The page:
Overwatch is a multiplayer first-person shooter only four years old for its PC, PS4 and Xbox One version, and less than a year old for the Nintendo Switch variant. In such a short time, the game gathered a staggering amount of players: 40 million.
Map Pools and Hero Pools rotate in which maps and heroes are available for the competitive play so that players won’t get stuck with the same decisions. Since the introduction of both features that the publisher and developer Blizzard made, fans started to provide feedback on the changes they want. Blizzard intends to grant their wishes, and it announced yesterday (April 9) some significant changes.
Hero Pools is getting changed
Heads up, heroes:
We’re refining Hero Pool systems and retiring Map Pools in Competitive Play thanks to your feedback.
— Overwatch (@PlayOverwatch) April 9, 2020
Until now, Hero Pools was different in Competitive Play than it is for League Play. But with Blizzard’s revision, Hero Pools will become the same for the whole board. Furthermore, the fans have yet another reason to be excited: Hero Pools will change every week, so there’s no telling what surprises are waiting.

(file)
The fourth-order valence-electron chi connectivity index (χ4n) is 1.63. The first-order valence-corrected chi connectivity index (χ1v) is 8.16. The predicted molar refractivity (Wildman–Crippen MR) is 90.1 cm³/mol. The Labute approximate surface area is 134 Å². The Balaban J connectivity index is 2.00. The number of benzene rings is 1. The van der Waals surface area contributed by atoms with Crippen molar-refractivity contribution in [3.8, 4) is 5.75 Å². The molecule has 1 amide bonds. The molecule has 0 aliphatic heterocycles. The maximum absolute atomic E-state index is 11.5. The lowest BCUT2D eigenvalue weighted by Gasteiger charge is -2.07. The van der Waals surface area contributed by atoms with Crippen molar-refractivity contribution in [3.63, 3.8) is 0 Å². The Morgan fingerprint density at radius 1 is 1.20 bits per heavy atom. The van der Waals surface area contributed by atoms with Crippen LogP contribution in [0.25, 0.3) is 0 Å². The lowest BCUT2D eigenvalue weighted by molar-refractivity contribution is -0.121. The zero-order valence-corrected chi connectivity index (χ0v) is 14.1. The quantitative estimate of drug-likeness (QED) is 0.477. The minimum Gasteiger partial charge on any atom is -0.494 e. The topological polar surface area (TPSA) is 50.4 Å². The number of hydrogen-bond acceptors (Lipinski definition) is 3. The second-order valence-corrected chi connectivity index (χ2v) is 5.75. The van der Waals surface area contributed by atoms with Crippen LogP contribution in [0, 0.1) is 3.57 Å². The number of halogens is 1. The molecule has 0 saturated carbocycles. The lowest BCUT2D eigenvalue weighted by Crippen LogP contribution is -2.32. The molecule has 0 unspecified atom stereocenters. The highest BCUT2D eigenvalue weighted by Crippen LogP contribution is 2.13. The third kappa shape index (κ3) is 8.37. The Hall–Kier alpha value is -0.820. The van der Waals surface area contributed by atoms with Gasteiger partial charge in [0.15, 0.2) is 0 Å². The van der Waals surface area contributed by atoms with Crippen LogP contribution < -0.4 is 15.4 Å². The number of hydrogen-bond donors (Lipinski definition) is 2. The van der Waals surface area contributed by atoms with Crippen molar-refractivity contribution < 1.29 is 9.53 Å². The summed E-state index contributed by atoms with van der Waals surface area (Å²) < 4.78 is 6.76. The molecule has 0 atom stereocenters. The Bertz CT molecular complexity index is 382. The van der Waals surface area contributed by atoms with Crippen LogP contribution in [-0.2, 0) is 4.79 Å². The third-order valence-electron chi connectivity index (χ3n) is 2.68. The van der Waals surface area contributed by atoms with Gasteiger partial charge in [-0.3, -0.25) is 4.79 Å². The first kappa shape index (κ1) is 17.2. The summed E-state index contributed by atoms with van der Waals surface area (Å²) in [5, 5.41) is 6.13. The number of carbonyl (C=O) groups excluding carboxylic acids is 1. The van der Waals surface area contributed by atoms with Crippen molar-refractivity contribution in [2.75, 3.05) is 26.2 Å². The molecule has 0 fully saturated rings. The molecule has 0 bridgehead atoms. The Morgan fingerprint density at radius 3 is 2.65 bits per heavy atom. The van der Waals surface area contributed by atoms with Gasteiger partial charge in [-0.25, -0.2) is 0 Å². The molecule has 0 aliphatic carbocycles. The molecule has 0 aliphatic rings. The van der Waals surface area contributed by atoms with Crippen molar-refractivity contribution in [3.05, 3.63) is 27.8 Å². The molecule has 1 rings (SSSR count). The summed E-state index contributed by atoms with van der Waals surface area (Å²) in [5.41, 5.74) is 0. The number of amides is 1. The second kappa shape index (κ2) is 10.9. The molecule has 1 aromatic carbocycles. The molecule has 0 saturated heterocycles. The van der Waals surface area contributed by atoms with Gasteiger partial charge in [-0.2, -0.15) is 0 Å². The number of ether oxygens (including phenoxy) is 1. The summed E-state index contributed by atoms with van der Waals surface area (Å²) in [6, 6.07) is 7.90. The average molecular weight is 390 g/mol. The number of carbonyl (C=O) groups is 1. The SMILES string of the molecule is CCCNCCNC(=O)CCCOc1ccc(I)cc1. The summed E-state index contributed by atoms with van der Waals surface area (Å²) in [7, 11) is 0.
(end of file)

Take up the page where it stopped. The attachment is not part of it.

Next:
No more Map Pools
One of the changes is that Map Pools is gone for good. This means that along with it, two maps will be eliminated from the competitive play: Paris and Horizon Lunar Colony. However, there is still good news in this measure: Blizzard will work on updating those maps as making them even more enjoyable than before. This means the map will return to competitive play pretty soon. The changes to Hero Pools will occur on April 13th, while Map Pools will be removed on April 14th.
Those who want to play Overwatch on their PCs will have to match the following minimum hardware demands:
- CPU: Intel Core i3 / AMD Phenom X3 8650
- RAM Memory: 4 GB
- Operating System: Windows Vista
- Video Card: NVIDIA GeForce GTX 460, ATI Radeon HD 4850, or Intel HD Graphics 4400
- Dedicated video memory: 768 MB
- Pixel Shader: 4.0
- Vertex Shader: 4.0
- Free Disk Space: 30 GB
Do you have what it takes to play Overwatch?
Carter Wetlaugher is just getting his start as a journalist. Carter attended a technical school while still in high school where he learned a variety of skills, from photography to coding. Apart from being a contributor to the site, Carter also helps Tech Life up and running, he also keeps our social media feeds up-to-date.